UK - The UK National Employment Savings Trust (NEST) has denied claims its default funds offer purely low-risk investment options.

Speaking as the scheme published research detailing members' loss aversion, a NEST official argued that the data showed the defined contribution scheme would be unable to simply rely on members to stay enrolled in the scheme permanently, assuming they would be too complacent to opt out.

The research, conducted by Opinion Leader, found that potential scheme members would not be adverse to significant one-off losses, but would seek alternative methods for saving if significant losses recurred over a three-year period.

The aversion was lessened when three years of losses were spread out over a five-year timeframe - despite research noting that most respondents did not expect pensions to decrease in value at any point.

A NEST official noted that auto-enrolment was often seen as succeeding through member inertia alone and that schemes, including NEST, would therefore not have to concern themselves with members opting out due to unstable market conditions.

The official continued: "Both aspects of the research turned in suggest that, unlike the laws of physics, this inertia can be broken and we need to respect that - understand it - and give it an appropriate weight."

The official went on to refute claims that NEST's investment strategy, targeting only growth covering consumer price index (CPI) increases in the Foundation period, was too low-risk. The Foundation period marks the first five years of a new member's investment strategy upon entering the workforce.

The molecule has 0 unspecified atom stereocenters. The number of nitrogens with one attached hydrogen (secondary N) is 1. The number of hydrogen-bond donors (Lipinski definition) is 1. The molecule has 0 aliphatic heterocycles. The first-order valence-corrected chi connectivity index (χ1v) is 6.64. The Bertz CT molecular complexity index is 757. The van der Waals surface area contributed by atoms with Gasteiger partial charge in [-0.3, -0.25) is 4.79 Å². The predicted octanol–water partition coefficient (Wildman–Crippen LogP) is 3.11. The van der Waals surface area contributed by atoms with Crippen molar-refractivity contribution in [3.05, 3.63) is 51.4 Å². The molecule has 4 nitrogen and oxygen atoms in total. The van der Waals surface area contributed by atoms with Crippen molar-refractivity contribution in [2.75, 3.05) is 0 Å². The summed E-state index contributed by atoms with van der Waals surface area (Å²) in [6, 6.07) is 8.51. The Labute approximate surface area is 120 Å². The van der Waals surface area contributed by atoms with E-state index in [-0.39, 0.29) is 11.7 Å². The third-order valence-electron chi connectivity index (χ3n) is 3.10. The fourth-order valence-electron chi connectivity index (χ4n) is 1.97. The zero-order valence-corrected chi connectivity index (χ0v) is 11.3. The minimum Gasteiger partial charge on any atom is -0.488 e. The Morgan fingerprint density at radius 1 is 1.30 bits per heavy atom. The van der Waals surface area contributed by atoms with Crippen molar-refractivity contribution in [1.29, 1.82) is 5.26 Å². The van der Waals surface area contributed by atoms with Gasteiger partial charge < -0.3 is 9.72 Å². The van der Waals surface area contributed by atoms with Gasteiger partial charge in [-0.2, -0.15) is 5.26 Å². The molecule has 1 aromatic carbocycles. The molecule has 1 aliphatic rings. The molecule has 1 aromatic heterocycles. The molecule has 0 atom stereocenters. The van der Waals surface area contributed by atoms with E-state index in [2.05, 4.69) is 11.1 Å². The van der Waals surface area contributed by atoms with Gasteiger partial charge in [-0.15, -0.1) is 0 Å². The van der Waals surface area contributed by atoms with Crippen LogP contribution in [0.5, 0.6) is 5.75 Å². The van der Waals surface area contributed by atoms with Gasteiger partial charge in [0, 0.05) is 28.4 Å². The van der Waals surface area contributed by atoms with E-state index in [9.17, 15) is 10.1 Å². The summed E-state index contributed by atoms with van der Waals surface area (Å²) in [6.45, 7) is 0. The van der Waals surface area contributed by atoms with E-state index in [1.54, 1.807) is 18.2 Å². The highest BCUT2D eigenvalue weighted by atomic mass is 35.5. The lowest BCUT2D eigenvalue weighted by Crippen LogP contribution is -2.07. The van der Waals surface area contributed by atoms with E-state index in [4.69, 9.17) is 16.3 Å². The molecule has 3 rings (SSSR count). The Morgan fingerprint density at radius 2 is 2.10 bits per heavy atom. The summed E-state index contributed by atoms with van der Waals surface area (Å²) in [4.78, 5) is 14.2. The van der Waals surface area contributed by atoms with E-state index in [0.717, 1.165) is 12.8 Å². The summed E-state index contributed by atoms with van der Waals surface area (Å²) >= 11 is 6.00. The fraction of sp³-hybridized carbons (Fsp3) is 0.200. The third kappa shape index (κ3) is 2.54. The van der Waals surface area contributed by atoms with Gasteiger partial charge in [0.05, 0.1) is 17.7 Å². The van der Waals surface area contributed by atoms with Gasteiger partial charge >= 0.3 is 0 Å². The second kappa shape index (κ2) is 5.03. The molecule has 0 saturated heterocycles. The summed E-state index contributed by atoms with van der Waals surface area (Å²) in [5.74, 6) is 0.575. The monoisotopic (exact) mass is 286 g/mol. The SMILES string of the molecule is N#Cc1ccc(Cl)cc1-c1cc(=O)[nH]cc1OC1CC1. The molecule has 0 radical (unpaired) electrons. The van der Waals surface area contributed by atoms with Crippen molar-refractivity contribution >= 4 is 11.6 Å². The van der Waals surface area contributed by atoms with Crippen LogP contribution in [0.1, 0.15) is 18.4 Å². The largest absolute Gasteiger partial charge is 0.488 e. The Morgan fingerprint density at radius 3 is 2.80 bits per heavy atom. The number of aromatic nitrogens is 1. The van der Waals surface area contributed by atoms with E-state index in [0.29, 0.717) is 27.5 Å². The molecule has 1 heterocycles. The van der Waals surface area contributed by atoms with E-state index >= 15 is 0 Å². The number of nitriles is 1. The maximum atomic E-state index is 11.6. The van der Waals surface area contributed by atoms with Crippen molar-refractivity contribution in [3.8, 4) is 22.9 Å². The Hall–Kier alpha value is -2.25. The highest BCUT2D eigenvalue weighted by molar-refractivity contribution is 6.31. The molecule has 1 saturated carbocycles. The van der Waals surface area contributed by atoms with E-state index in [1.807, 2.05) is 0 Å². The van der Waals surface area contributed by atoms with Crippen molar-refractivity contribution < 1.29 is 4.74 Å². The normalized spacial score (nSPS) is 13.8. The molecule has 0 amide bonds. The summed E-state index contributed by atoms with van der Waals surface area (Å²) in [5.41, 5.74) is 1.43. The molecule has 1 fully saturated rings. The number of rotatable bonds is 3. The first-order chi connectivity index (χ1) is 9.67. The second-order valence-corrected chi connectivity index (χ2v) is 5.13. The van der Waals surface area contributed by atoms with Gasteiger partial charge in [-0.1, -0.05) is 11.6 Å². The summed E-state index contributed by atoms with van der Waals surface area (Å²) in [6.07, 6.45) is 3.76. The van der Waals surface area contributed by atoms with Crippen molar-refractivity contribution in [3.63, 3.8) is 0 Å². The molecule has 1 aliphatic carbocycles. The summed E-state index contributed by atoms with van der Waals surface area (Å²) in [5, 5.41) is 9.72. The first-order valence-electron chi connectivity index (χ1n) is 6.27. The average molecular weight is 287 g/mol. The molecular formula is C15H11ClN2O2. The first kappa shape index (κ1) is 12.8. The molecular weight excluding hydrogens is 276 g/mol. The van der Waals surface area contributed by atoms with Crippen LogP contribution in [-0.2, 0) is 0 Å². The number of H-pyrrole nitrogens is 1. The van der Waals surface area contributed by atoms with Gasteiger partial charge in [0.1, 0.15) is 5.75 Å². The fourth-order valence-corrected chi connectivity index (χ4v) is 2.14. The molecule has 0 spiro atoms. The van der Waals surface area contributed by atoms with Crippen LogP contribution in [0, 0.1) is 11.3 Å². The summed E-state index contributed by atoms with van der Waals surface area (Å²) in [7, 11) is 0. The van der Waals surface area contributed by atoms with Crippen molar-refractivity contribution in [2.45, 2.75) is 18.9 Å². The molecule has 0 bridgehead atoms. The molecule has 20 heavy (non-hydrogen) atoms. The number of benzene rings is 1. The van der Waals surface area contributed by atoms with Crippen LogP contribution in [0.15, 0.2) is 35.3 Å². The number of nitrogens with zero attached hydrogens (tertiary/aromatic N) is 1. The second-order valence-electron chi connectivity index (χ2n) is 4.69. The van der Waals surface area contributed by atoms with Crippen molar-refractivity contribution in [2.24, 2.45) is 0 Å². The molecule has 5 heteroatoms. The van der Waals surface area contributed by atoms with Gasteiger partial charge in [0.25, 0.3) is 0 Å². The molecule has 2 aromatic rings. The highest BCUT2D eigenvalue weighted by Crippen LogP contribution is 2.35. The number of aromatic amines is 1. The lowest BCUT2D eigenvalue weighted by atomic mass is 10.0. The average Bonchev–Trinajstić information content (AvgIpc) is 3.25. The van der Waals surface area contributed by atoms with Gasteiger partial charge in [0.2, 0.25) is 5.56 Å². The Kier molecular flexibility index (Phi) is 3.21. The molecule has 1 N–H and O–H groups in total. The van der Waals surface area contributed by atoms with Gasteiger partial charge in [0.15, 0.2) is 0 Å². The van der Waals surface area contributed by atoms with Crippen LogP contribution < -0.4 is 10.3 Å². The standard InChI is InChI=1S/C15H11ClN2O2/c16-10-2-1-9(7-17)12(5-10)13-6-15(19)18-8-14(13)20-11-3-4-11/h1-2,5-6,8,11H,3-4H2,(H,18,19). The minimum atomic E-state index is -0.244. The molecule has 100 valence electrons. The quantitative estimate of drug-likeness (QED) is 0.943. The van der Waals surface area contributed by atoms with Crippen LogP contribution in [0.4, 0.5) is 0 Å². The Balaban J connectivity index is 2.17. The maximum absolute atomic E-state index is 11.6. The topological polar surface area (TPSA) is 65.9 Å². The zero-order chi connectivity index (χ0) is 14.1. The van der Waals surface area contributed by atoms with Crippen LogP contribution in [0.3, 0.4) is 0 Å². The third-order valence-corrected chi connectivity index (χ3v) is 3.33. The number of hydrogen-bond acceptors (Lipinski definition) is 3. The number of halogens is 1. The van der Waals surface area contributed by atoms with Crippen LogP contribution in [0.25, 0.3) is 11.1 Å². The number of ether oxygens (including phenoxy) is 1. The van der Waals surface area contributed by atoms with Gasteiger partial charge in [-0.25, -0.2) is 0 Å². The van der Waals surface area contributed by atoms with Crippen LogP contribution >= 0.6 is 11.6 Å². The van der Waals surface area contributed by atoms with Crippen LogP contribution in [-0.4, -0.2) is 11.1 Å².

"We don't have a low-risk investment strategy - we take appropriate risk at the appropriate time," the source stressed, indicating that if certain risk was not allowed, it would mean members would not receive sufficient pension income at retirement, and that, in the current inflationary environment, risk was needed to outperform CPI.

Further research by DCisions, examining the impact of pension savings behaviour during the financial crisis, found that NEST's target market of low-income earners was more likely to cease contributions altogether during financial upheaval.

While only 10% of all examined pension savers opted to stop contributing, this number increased to 14% when examining employees in NEST's target market.

NEST's chief investment officer Mark Fawcett said the research would lead to investment solutions recognising the fact that many in the scheme's target audience find pensions intimidating.

"The challenge for NEST is to encourage our members to start saving, continue saving and take appropriate investment risk to support them in building a better income in retirement," he said.